Friends, our persistence is getting the message across. Thank you.

From the Opinion Section of The Argus...

Hancock says it's "a bad idea for the state, East Bay and city of San Pablo." She rightfully says that the intent of state ballot measures approved in 1998 and 2000 was to locate casinos on tribal lands where they would be economic engines for tribes seeking to escape poverty.

Hancock has submitted a bill to delay legislative approval of gambling compacts until 60 days after they're negotiated. She's also adopted this newspaper's stance that expansion of gambling into urban areas should be put to a public vote. That remains fair given the intent and wording of the original ballot measures.

Click here for the rest of the story...

Tuesday, March 15, 2005

Congress is fueling the casino debate...

From today's San Francisco Chronicle:

Assemblywoman Loni Hancock, D-Berkeley, a critic of the new proposals for casinos in the Bay Area, said she wants to take a closer look at the gaming- zones provision to make sure it would not allow more urban gaming.

But she said she was pleased that Pombo had started a debate in Congress over the issue.

"It's still very much a draft and a work in progress, but I welcome the fact that there will be real scrutiny of reservation shopping and urban gambling," Hancock said. "Large scale urban casinos are not the way the people of California want to go."

Read all about Pombo's legislation and its potential impact.

Monday, March 14, 2005

Location, location, location...

From today's Oakland Tribune:

But state Assemblywoman Loni Hancock, D-Berkeley, who has taken a lead role in opposing the compact, took a page from Sollitto's comments, saying she "would hope the governor would have some seller's remorse" for foisting this raw deal on West Contra Costa County.

Location, location, location

"The governor proposed a 5,000-slot-machine casino, the third-largest in the United States, two blocks from a freeway that is in gridlock for large parts of every day and in the middle of a low-income community," Hancock said, expressing disdain for Schwarzenegger's ability to assess casino impacts.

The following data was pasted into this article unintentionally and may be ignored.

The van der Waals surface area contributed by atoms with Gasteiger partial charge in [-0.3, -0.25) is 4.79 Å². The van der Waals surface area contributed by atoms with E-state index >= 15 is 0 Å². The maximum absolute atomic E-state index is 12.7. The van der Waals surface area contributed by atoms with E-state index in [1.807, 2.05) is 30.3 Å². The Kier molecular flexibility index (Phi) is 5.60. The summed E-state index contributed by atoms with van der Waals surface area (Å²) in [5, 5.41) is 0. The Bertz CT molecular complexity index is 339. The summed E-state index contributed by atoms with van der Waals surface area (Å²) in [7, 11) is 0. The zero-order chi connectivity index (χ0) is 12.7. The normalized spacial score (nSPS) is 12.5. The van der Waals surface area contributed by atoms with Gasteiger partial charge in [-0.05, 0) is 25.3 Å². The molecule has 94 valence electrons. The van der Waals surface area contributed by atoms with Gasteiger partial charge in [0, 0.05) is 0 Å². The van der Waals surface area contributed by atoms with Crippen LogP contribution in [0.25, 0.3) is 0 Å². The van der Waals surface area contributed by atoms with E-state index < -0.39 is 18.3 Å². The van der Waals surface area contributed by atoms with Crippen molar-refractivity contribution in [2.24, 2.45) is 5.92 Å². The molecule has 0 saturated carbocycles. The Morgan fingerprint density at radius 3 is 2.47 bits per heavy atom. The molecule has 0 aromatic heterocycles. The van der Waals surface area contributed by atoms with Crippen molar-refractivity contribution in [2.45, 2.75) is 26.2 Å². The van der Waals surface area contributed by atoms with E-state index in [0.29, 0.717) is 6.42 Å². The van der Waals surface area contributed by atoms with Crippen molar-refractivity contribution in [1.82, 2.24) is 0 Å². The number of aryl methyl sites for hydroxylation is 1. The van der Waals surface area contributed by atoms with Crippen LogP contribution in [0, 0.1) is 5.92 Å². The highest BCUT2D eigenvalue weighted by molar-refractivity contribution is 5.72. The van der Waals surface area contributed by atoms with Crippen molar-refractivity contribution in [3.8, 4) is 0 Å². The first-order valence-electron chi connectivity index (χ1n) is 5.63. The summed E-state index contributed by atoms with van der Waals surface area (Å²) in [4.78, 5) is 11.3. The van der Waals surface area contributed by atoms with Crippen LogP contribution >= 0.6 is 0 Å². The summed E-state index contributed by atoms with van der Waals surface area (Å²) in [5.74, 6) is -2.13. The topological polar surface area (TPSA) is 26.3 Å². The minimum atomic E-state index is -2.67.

As for Miller, she said, "he had every reason to expect something smaller. The letter that the Lytton Band sent to Bureau of Indian Affairs in 1999 clearly stated they had no intention of enlarging the existing building."

Read the rest of this article in the Oakland Tribune

More in the San Francisco Chronicle

Even more in the Oakland Tribune!

Friday, March 11, 2005

Breaking News: Congressman Miller Urges Opposition to Compact

According to the San Francisco Chronicle,

Rep. George Miller, who got the Lytton Indian tribe the right to build an urban casino in San Pablo, wrote to California lawmakers Friday urging them to reject the casino plan...

"I believe that the current proposal is inappropriately sized for the local community and far exceeds what was originally proposed and what was originally expected by all parties involved," Miller wrote.

Click here for all the details.

Wednesday, March 09, 2005


In Tuesday’s CC Times, in the 'Letters from our Readers' section, Bronson Frick of Berkeley wrote a thoughtful letter about Casino San Pablo and second-hand smoke. Here is the text of the letter:

“Recently labor leaders gathered at Casino San Pablo to announce their support for expanding that facility. We hope labor unions will seek to protect their members’ health, safety and well being by insisting on a smoke-free workplace policy as a part of any expansion discussion.

There are already dozens of Casino San Pablo employees putting their health at risk each day just by going in to work. An expanded casino would employ more than 2,000 workers, workers who will have to make a choice between their health and their job.